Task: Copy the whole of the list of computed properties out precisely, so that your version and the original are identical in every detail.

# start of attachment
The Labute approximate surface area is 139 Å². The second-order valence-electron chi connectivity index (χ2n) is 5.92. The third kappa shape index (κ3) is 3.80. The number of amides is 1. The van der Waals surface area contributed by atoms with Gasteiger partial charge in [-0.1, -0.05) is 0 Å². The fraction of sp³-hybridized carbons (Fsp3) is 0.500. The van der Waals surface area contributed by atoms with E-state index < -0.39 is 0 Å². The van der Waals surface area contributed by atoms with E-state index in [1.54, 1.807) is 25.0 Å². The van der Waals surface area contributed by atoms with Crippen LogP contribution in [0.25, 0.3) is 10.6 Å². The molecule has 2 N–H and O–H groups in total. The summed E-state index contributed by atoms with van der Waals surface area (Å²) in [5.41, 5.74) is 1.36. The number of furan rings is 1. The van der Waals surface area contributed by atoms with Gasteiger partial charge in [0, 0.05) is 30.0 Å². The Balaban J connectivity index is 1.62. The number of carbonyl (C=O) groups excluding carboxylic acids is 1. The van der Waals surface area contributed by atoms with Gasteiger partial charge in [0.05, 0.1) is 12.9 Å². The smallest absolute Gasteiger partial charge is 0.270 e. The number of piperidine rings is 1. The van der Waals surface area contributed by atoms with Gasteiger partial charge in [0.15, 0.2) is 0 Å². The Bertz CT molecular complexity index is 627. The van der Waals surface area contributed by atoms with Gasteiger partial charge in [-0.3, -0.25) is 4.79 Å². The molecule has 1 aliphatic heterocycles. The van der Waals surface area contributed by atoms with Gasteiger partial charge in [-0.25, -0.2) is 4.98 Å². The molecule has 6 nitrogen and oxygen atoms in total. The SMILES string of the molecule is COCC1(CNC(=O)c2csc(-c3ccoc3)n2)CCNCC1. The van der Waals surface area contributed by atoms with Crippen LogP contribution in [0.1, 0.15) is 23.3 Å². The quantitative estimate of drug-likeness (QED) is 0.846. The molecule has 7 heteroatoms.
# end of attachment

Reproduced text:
The Labute approximate surface area is 139 Å². The second-order valence-electron chi connectivity index (χ2n) is 5.92. The third kappa shape index (κ3) is 3.80. The number of amides is 1. The van der Waals surface area contributed by atoms with Gasteiger partial charge in [-0.1, -0.05) is 0 Å². The fraction of sp³-hybridized carbons (Fsp3) is 0.500. The van der Waals surface area contributed by atoms with E-state index < -0.39 is 0 Å². The van der Waals surface area contributed by atoms with E-state index in [1.54, 1.807) is 25.0 Å². The van der Waals surface area contributed by atoms with Crippen LogP contribution in [0.25, 0.3) is 10.6 Å². The molecule has 2 N–H and O–H groups in total. The summed E-state index contributed by atoms with van der Waals surface area (Å²) in [5.41, 5.74) is 1.36. The number of furan rings is 1. The van der Waals surface area contributed by atoms with Gasteiger partial charge in [0, 0.05) is 30.0 Å². The Balaban J connectivity index is 1.62. The number of carbonyl (C=O) groups excluding carboxylic acids is 1. The van der Waals surface area contributed by atoms with Gasteiger partial charge in [0.05, 0.1) is 12.9 Å². The smallest absolute Gasteiger partial charge is 0.270 e. The number of piperidine rings is 1. The van der Waals surface area contributed by atoms with Gasteiger partial charge in [0.15, 0.2) is 0 Å². The Bertz CT molecular complexity index is 627. The van der Waals surface area contributed by atoms with Gasteiger partial charge in [-0.3, -0.25) is 4.79 Å². The molecule has 1 aliphatic heterocycles. The van der Waals surface area contributed by atoms with Gasteiger partial charge in [-0.25, -0.2) is 4.98 Å². The molecule has 6 nitrogen and oxygen atoms in total. The SMILES string of the molecule is COCC1(CNC(=O)c2csc(-c3ccoc3)n2)CCNCC1. The van der Waals surface area contributed by atoms with Crippen LogP contribution in [0.1, 0.15) is 23.3 Å². The quantitative estimate of drug-likeness (QED) is 0.846. The molecule has 7 heteroatoms.